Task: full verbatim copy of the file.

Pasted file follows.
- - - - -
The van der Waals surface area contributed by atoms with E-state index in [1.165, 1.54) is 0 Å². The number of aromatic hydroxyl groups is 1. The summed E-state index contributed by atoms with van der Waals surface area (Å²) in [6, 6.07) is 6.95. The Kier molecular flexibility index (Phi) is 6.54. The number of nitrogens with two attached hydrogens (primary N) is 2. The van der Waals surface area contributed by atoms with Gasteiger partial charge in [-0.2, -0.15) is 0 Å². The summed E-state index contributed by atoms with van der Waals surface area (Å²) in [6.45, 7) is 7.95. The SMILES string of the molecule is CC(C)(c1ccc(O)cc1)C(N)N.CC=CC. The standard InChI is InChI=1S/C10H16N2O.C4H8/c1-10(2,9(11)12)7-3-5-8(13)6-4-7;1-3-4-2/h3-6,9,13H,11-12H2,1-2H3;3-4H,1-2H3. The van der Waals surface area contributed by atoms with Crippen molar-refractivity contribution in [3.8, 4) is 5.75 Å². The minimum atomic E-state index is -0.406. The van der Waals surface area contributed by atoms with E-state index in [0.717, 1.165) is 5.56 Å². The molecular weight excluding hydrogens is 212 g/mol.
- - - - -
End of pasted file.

The van der Waals surface area contributed by atoms with E-state index in [1.165, 1.54) is 0 Å². The number of aromatic hydroxyl groups is 1. The summed E-state index contributed by atoms with van der Waals surface area (Å²) in [6, 6.07) is 6.95. The Kier molecular flexibility index (Phi) is 6.54. The number of nitrogens with two attached hydrogens (primary N) is 2. The van der Waals surface area contributed by atoms with Gasteiger partial charge in [-0.2, -0.15) is 0 Å². The summed E-state index contributed by atoms with van der Waals surface area (Å²) in [6.45, 7) is 7.95. The SMILES string of the molecule is CC(C)(c1ccc(O)cc1)C(N)N.CC=CC. The standard InChI is InChI=1S/C10H16N2O.C4H8/c1-10(2,9(11)12)7-3-5-8(13)6-4-7;1-3-4-2/h3-6,9,13H,11-12H2,1-2H3;3-4H,1-2H3. The van der Waals surface area contributed by atoms with Crippen molar-refractivity contribution in [3.8, 4) is 5.75 Å². The minimum atomic E-state index is -0.406. The van der Waals surface area contributed by atoms with E-state index in [0.717, 1.165) is 5.56 Å². The molecular weight excluding hydrogens is 212 g/mol.